Tyson Brown Named First Presidential Fellow at Duke

Program looks to help train the next cohort of faculty leaders at the university

Tyson Brown
As a presidential fellow, sociologist Tyson Brown will work aside Duke senior leadership on issues related to the university and higher education.

Sociology and health policy scholar Tyson Brown has been named the inaugural Presidential Fellow by Duke President Vincent E. Price. The one-year, part-time fellowship is designed to prepare promising mid-career faculty members for future leadership roles and to engage them in the administration of the university.

Brown is associate professor of sociology and director of the Center on Health & Society. His research explores connections between social and health inequities. Most recently he has focused on identifying the structural and psychosocial mechanisms behind disparities in the health of older Americans.

During the 2021-22 academic year, Brown will work with members of Price’s cabinet, participate in leadership meetings and coordinate a project related to a university priority.

Price established the program to develop the talents of a diverse cohort of faculty leaders for Duke’s future. While much of the university’s academic leadership is drawn from the faculty pool, there are few means for young faculty to receive prior leadership training or first-hand observation of administrative decision-making processes.

“I’m excited to get a 360 view of the university and to do a deep dive on strategic initiatives,” Brown said. “I see this fellowship as a unique opportunity to learn from, and work alongside, President Price and the administration on a range of matters important to the Duke community.”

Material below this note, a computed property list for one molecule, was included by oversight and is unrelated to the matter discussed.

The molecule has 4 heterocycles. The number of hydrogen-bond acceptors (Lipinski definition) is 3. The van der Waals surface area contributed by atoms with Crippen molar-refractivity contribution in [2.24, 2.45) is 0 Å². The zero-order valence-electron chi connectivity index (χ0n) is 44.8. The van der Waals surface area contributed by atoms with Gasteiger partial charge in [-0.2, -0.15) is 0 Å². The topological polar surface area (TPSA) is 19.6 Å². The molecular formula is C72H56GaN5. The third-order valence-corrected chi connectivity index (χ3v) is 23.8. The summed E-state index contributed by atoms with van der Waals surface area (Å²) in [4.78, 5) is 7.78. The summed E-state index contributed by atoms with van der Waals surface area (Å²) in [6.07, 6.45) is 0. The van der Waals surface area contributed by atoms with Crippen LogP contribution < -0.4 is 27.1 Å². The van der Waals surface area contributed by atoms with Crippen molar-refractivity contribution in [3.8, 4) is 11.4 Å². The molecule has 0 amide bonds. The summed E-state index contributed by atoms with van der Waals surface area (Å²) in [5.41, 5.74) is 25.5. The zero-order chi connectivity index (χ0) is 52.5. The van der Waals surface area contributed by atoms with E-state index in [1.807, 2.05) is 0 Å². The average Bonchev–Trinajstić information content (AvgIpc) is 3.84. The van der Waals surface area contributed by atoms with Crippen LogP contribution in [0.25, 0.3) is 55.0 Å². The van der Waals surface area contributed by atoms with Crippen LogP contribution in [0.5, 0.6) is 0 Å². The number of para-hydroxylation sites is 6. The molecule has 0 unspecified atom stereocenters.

Although Brown comes with experience in leadership roles, including at the Center on Health & Society and leading a Bass Connections theme, he said he had little direct training in leadership skills and few opportunities to closely observe others in those roles. “I’m fascinated to be around highly effective leaders and see how they make decisions. That’s not something you automatically learn as a faculty member, and it’s not part of your training in graduate school.”

There are three components of the fellowship that attracted him, Brown said. The first involves learning about higher education leadership and the day-to-day operations of the university through regular one-on-one meetings with Price, serving on presidential and provostial committees, attending meetings with the Board of Trustees, and doing weekly rotations with leaders on campus to learn about key issues. 

“I also will be identifying and leading special projects—in collaboration with the Office of the President—that are of particular interest to me and that align with the university’s priorities,” he added.

A third element is what Brown can bring to these meetings and projects to make them more effective. “I look forward to providing a faculty perspective on key issues in discussions with the board, the president and other senior leaders of the university.”

Brown and future fellows will also receive funding to participate in leadership training programs and attend conferences focused on key issues in higher education.

“I am thrilled that Tyson Brown will be serving as the inaugural Presidential Fellow,” Price said. “Since arriving at Duke in 2016, Professor Brown has conducted vital research into the drivers of racial inequality in health, and he has been an emerging leader in helping Duke develop and support our faculty. I am grateful for his leadership, and I know that Duke’s administration will benefit greatly from his perspective in the months ahead.”

Price added that the program will help Duke grow a more inclusive cohort of faculty leaders – including chairs, division leaders and associate deans – and a diverse and robust pipeline of faculty to meet Duke’s ever-evolving leadership needs.

The fellowship is open to faculty across the university with candidates recommended by deans. Brown was nominated by Trinity College of Arts & Sciences Dean Valerie Ashby and was selected by Price in consultation with senior leaders.